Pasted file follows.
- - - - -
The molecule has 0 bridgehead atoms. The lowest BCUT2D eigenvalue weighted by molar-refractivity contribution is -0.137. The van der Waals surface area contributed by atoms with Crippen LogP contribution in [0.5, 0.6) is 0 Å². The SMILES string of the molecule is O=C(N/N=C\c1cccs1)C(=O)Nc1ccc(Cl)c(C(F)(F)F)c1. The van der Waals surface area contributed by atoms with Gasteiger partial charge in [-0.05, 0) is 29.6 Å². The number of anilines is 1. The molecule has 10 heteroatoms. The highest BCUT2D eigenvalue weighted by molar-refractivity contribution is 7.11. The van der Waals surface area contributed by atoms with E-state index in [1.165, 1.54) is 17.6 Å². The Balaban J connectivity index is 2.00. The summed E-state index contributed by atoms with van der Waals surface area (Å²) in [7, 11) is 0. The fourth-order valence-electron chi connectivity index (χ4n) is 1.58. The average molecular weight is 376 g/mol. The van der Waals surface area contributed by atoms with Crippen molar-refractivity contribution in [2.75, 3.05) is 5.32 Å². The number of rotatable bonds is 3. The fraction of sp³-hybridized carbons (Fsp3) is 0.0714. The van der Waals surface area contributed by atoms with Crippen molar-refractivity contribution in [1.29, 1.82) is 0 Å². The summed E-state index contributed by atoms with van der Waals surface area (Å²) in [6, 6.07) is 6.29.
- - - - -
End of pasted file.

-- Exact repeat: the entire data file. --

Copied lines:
The molecule has 0 bridgehead atoms. The lowest BCUT2D eigenvalue weighted by molar-refractivity contribution is -0.137. The van der Waals surface area contributed by atoms with Crippen LogP contribution in [0.5, 0.6) is 0 Å². The SMILES string of the molecule is O=C(N/N=C\c1cccs1)C(=O)Nc1ccc(Cl)c(C(F)(F)F)c1. The van der Waals surface area contributed by atoms with Gasteiger partial charge in [-0.05, 0) is 29.6 Å². The number of anilines is 1. The molecule has 10 heteroatoms. The highest BCUT2D eigenvalue weighted by molar-refractivity contribution is 7.11. The van der Waals surface area contributed by atoms with E-state index in [1.165, 1.54) is 17.6 Å². The Balaban J connectivity index is 2.00. The summed E-state index contributed by atoms with van der Waals surface area (Å²) in [7, 11) is 0. The fourth-order valence-electron chi connectivity index (χ4n) is 1.58. The average molecular weight is 376 g/mol. The van der Waals surface area contributed by atoms with Crippen molar-refractivity contribution in [2.75, 3.05) is 5.32 Å². The number of rotatable bonds is 3. The fraction of sp³-hybridized carbons (Fsp3) is 0.0714. The van der Waals surface area contributed by atoms with Crippen molar-refractivity contribution in [1.29, 1.82) is 0 Å². The summed E-state index contributed by atoms with van der Waals surface area (Å²) in [6, 6.07) is 6.29.